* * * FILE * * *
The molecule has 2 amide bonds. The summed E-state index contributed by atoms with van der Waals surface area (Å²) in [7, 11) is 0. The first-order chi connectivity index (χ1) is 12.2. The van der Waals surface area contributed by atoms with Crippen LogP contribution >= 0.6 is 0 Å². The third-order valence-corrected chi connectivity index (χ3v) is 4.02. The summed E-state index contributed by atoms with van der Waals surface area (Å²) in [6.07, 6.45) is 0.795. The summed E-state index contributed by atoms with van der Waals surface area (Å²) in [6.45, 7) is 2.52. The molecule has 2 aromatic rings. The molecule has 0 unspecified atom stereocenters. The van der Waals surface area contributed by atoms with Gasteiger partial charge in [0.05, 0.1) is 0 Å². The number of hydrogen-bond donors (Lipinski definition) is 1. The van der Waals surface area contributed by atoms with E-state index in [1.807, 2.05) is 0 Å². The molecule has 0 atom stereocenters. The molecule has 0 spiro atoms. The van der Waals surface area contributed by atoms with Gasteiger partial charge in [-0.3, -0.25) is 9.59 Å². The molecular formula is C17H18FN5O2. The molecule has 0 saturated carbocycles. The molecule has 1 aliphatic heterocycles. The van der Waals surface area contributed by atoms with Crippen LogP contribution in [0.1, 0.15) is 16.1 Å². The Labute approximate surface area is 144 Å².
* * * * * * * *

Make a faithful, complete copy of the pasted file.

The molecule has 2 amide bonds. The summed E-state index contributed by atoms with van der Waals surface area (Å²) in [7, 11) is 0. The first-order chi connectivity index (χ1) is 12.2. The van der Waals surface area contributed by atoms with Crippen LogP contribution >= 0.6 is 0 Å². The third-order valence-corrected chi connectivity index (χ3v) is 4.02. The summed E-state index contributed by atoms with van der Waals surface area (Å²) in [6.07, 6.45) is 0.795. The summed E-state index contributed by atoms with van der Waals surface area (Å²) in [6.45, 7) is 2.52. The molecule has 2 aromatic rings. The molecule has 0 unspecified atom stereocenters. The van der Waals surface area contributed by atoms with Gasteiger partial charge in [0.05, 0.1) is 0 Å². The number of hydrogen-bond donors (Lipinski definition) is 1. The van der Waals surface area contributed by atoms with E-state index in [1.807, 2.05) is 0 Å². The molecule has 0 atom stereocenters. The molecule has 0 spiro atoms. The van der Waals surface area contributed by atoms with Gasteiger partial charge in [-0.3, -0.25) is 9.59 Å². The molecular formula is C17H18FN5O2. The molecule has 0 saturated carbocycles. The molecule has 1 aliphatic heterocycles. The van der Waals surface area contributed by atoms with Crippen LogP contribution in [0.1, 0.15) is 16.1 Å². The Labute approximate surface area is 144 Å².